AMD’s 2021 financial report data released on the second day of the new year shows that the company’s revenue increased by 68%, and non-GAAP net profit soared by 118% year-on-year. For the capital market, this is already a good enough answer.
A few days ago, the statistical agency Mercury Research announced the market share of x86 processors in the fourth quarter of 2021. Analyst Dean McCarron said that throughout 2021, x86 processor shipments and revenue will set new records.
In terms of vendor share, AMD’s share increased to 25.6% in the fourth quarter, a quarter-on-quarter increase of 1 percentage point and a year-on-year increase of 3.9 percentage points.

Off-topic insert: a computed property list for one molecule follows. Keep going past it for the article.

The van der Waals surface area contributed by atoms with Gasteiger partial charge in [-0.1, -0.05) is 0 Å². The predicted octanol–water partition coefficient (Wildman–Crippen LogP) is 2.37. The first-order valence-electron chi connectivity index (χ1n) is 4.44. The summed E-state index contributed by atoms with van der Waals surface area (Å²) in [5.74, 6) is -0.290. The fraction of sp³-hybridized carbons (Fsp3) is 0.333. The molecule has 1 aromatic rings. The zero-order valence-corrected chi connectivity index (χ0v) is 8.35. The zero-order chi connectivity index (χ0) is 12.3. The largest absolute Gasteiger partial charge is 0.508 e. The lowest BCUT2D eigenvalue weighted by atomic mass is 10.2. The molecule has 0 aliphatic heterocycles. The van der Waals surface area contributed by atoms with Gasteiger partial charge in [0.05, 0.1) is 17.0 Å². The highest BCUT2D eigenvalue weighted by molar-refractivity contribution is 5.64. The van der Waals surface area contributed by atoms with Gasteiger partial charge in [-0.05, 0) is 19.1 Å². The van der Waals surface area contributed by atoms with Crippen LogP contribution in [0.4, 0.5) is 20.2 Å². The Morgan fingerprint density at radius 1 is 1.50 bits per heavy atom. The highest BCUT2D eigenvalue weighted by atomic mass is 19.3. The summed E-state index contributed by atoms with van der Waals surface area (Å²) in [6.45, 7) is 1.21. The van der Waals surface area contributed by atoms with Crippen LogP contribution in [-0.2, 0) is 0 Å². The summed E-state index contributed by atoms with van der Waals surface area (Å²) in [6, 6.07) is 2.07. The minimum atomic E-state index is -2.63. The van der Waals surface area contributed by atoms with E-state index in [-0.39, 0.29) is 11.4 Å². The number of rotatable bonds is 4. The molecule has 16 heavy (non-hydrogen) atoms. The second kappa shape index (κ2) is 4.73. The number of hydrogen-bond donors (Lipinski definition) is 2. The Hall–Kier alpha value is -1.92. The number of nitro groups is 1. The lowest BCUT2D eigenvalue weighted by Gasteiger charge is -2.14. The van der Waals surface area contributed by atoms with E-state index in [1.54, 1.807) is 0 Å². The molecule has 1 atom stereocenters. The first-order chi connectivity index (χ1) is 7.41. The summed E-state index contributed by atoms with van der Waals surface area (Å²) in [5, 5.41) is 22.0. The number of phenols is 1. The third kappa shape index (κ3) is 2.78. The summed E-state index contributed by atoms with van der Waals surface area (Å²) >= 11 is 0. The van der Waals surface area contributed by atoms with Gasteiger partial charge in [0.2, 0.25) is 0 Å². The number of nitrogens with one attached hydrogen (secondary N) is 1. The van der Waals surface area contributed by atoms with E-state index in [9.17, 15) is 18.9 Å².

Since the VIA market has zero sense of presence, the increase in AMD corresponds to the decrease in Intel’s share, and the corresponding proportions are exactly the same.
The subdivision found that AMD’s main contribution to this improvement came from server and game console products, of which server share reached 10.7% in Q4. However, it may be that the Ryzen 5000 has been on the market for a long time and the launch of Intel’s 12th-generation Core has led to a decline in AMD’s share in both the desktop market and the notebook CPU market (month-on-month), while Intel has benefited from it.
However, with AMD’s launch of Zen3+-based Ryzen 6000 series APUs, Ryzen 7 5800X3D and Milan-X 3D cached EPYC processors at the beginning of this year, and Zen4 Ryzen 7000 in the second half of the year, the x86 war in 2022 is still good.